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12 Dec 2019

Photos by Richard Pearce

Can the 911 Cabriolet face the UK winter?

Matt Master warms up to the new 911 Cabriolet during a bone-chilling test drive

This first drive of the new 911 Cabriolet needs prefacing with a small confession: I’ve never much liked a drop-top. Never understood the need, never got on with the looks (excepting the 944 – to my mind Porsche’s only truly successful cabriolet design). But what really irks me is the compromises, be that increased weight and decreased torsional rigidity, or the reduction in day-to-day practicality.
The Porsche cognoscenti traditionally shy away from the cabriolet too, its lack of dynamic focus at odds with the marque’s sporting DNA. Consequently, both Targa and Cabriolet derivatives of the 911 tend not to hold their value as well as their coupé equivalents, and this despite being pricier to buy new.
Of course, for generations now the 911 Cabriolet has been designed alongside its tin-top brethren, rather than as a market-driven afterthought. Its structural rigidity has improved immeasurably over the years, the extra weight inherent in the stiffened chassis significantly reduced by the use of evermore ingenious construction methods and the generous application of lightweight aluminium. Refinement at speed improves with each new generation too, as flimsy soft tops become more rigid and better insulated.

Another thing that has come on leaps and bounds in recent iterations of the 911 Cab is how the historically troublesome design is resolved. The 911’s silhouette is the mother of all sacred cows, so getting this right is a top priority for Porsche. The 992’s soft top follows an even more convincing coupé-like line than the 991, ending high above the pronounced rear clamshell. And when stowed, the car’s standardised wide body is even more accentuated, reminiscent somehow of the current Speedster. Which is no bad thing.
Inside the 992 Cabriolet, the reduction in glass behind what would be the B-pillar makes it feel more claustrophobic than the coupé, and the usability of the rear seats is severely compromised. Moving away, you notice that the Cab also has a formidable blind spot with the roof up; something that comes with the territory no doubt, but that nonetheless compounds my dissenting inner voice when it comes to convertibles.
At launch, much was made of the 992’s extensively revised hydraulic roof system, which boasts increased stiffness through a series of magnesium bows that prevent it ballooning at speed. The rear window is a proper glass affair these days too, another boon in terms of both heat and noise insulation. But at motorway speeds there’s still a greater level of cabin noise; a combination of wind and tyre that, while not overwhelming by any stretch, does make you question this car’s touring abilities against those of the consummate coupé.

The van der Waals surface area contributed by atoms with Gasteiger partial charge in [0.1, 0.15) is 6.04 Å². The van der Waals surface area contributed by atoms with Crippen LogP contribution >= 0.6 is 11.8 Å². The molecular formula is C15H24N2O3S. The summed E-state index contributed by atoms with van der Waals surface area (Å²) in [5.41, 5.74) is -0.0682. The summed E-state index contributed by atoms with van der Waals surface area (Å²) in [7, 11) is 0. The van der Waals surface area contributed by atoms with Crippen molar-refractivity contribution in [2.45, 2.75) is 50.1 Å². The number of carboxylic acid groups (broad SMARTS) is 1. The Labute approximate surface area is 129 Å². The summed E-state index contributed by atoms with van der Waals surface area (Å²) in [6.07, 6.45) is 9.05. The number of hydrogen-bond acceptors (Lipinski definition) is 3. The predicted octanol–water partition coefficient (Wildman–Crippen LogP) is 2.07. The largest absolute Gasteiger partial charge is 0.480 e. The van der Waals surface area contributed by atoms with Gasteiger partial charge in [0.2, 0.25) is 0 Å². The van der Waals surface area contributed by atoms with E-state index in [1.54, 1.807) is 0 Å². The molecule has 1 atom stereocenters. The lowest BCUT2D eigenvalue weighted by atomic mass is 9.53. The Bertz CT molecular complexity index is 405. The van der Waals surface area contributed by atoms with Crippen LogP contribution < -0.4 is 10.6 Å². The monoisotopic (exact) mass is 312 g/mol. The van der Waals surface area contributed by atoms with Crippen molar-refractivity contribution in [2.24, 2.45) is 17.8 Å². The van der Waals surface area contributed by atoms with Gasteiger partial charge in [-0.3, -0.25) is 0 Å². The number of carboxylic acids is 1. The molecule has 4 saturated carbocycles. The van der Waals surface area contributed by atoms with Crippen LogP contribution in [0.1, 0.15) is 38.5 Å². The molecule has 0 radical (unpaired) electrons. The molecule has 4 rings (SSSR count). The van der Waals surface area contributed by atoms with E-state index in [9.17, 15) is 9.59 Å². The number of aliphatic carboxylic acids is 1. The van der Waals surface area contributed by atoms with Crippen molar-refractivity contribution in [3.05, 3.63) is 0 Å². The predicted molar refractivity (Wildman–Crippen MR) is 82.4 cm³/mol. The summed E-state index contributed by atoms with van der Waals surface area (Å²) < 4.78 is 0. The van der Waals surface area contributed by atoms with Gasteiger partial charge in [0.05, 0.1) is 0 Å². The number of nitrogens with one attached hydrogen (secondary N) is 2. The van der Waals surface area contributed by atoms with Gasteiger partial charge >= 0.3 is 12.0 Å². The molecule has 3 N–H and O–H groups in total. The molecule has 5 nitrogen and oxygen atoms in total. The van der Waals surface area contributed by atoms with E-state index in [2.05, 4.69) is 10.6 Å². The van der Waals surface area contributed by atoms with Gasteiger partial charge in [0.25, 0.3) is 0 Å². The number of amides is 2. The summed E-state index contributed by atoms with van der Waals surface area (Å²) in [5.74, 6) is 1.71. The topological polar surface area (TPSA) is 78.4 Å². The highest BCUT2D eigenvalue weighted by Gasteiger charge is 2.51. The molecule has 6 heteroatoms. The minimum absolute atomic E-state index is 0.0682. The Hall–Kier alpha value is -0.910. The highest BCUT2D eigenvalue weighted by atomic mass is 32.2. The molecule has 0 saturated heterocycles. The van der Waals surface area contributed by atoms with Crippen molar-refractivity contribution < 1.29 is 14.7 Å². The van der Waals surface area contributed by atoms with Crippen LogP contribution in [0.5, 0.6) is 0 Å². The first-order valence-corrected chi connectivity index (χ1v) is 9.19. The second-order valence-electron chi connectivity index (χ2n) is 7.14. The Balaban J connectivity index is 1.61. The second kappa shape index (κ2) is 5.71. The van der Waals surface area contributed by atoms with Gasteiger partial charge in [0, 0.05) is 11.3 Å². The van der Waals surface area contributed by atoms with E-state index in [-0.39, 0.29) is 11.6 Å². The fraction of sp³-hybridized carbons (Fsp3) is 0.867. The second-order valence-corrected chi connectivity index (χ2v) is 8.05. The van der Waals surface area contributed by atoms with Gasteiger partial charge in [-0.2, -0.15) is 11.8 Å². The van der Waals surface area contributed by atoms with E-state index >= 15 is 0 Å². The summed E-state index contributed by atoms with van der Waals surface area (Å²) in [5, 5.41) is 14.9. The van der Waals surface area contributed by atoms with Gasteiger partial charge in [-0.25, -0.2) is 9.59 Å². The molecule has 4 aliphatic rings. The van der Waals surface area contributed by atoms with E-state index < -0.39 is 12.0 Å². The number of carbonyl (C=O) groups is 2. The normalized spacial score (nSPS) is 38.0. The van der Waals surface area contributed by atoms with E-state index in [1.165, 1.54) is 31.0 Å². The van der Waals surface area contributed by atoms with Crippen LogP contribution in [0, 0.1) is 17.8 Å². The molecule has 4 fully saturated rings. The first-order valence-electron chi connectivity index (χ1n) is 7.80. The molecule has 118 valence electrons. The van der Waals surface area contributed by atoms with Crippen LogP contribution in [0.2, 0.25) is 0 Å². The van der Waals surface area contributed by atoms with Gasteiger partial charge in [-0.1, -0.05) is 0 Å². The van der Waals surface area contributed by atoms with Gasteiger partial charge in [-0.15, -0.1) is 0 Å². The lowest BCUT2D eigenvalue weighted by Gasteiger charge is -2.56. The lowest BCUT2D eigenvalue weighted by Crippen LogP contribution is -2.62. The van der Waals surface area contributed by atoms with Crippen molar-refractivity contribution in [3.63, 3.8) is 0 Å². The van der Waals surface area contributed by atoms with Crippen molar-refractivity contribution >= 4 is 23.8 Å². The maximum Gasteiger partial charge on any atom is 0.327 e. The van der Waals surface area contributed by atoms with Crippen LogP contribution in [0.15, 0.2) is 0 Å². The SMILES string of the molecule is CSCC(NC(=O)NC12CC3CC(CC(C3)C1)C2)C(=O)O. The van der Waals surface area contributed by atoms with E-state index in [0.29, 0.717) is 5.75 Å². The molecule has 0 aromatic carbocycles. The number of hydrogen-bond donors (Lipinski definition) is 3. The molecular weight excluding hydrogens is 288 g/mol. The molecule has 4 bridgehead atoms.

But I’m missing the point. Time to pull over, press and hold the release switch below the gear selector and in a matter of 12 seconds the roof has fully stowed beneath the tonneau, a rapid, seamless and fully automated process whose ease of operation must belie some really remarkable engineering beneath.
Back behind the wheel, everything starts to fall into place. From having large blind spots over the shoulder, suddenly you have peerless peripheral visibility. Cabin refinement is moot now of course, the hum of induction and burble of exhaust centre stage. The 992’s twin-turbo boxer is actually remarkably quiet at a pootle, making it a relaxed car to drive gently, but there is drama to be mustered should you want it, accessed with a quarter twist of the mode switch or a quick pinch of a paddle shifter.
Pushed briskly through a familiar series of tight corners, the Cab feels as composed and planted as the coupé, free of the rattles and shakes of yesteryear’s soft-tops. And with the improved visibility, it’s that much easier to position just so on a narrow B-road, allowing you to grow quickly in confidence and dig a little deeper. 

Regarded in isolation, the 992 Cabriolet is a fantastic package that, were we all living a stone’s throw from Malibu, could hardly be bettered. But it’s trickier to see it as a viable second car in the UK where, despite our lunatic appetite for convertibles across the board, it rains for more than 130 days a year. We also have an average mean temperature of around 9.5 degrees Celsius. A pertinent point during this test on a sunny but bitterly cold day in late October.
In the name of journalism, as night falls on our shoot and I put Porsche HQ into the satnav, the roof stays down. There are more than two hours of driving ahead, the temperature is plummeting and some ominous rain clouds are looming in the east.
Heated seats, another mystery to me, come into their own, as does the heated GT steering wheel I’d never have optioned. Failing to find the right balance of heat and fan direction, in the end it’s a battle of wills not to pop the roof up at the first opportunity, but I persevere through an icy and protracted downpour, through standstill rush-hour traffic, through an inability to hear the radio much at all.

The upside is that you’re immeasurably more intimate with a car when its environment is also your own, and by the time we’re in sight of home, although half-frozen, I’m converted. Sort of.
The 911 Carrera 4S Cabriolet is a VAT-inclusive £108,063 basic. That’s almost £10,000 more than the 4S coupé, a car that is more versatile, practical and capable. It’s a substantial trade-off for the chance to feel the wind in your teeth, but there are many among us that just have to have it. And I’m starting to understand….

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